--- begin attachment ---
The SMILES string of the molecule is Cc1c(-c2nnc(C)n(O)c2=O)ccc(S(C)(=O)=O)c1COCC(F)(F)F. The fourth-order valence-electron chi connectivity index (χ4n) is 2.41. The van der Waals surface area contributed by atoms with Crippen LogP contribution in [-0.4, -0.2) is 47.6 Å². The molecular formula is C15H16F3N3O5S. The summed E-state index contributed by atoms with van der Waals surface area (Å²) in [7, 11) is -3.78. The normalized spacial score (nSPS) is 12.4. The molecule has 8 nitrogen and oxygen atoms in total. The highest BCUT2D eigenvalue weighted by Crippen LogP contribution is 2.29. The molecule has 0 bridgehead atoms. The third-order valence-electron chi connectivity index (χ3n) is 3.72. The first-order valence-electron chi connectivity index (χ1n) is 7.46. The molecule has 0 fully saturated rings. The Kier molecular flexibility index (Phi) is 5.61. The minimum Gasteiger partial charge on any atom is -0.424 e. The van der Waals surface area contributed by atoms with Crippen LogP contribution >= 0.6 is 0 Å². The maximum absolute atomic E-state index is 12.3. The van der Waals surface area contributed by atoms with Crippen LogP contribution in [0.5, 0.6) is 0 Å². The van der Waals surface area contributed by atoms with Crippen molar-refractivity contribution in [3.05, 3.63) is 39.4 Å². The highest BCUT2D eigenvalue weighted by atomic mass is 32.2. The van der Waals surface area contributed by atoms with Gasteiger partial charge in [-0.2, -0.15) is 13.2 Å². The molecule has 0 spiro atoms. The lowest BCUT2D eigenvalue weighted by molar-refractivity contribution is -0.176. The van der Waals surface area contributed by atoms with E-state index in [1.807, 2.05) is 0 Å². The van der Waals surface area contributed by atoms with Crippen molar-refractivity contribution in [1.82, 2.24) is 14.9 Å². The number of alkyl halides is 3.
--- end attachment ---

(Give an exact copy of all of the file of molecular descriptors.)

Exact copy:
The SMILES string of the molecule is Cc1c(-c2nnc(C)n(O)c2=O)ccc(S(C)(=O)=O)c1COCC(F)(F)F. The fourth-order valence-electron chi connectivity index (χ4n) is 2.41. The van der Waals surface area contributed by atoms with Crippen LogP contribution in [-0.4, -0.2) is 47.6 Å². The molecular formula is C15H16F3N3O5S. The summed E-state index contributed by atoms with van der Waals surface area (Å²) in [7, 11) is -3.78. The normalized spacial score (nSPS) is 12.4. The molecule has 8 nitrogen and oxygen atoms in total. The highest BCUT2D eigenvalue weighted by Crippen LogP contribution is 2.29. The molecule has 0 bridgehead atoms. The third-order valence-electron chi connectivity index (χ3n) is 3.72. The first-order valence-electron chi connectivity index (χ1n) is 7.46. The molecule has 0 fully saturated rings. The Kier molecular flexibility index (Phi) is 5.61. The minimum Gasteiger partial charge on any atom is -0.424 e. The van der Waals surface area contributed by atoms with Crippen LogP contribution >= 0.6 is 0 Å². The maximum absolute atomic E-state index is 12.3. The van der Waals surface area contributed by atoms with Crippen LogP contribution in [0.5, 0.6) is 0 Å². The van der Waals surface area contributed by atoms with Crippen molar-refractivity contribution in [3.05, 3.63) is 39.4 Å². The highest BCUT2D eigenvalue weighted by atomic mass is 32.2. The van der Waals surface area contributed by atoms with Gasteiger partial charge in [-0.2, -0.15) is 13.2 Å². The molecule has 0 spiro atoms. The lowest BCUT2D eigenvalue weighted by molar-refractivity contribution is -0.176. The van der Waals surface area contributed by atoms with E-state index in [1.807, 2.05) is 0 Å². The van der Waals surface area contributed by atoms with Crippen molar-refractivity contribution in [1.82, 2.24) is 14.9 Å². The number of alkyl halides is 3.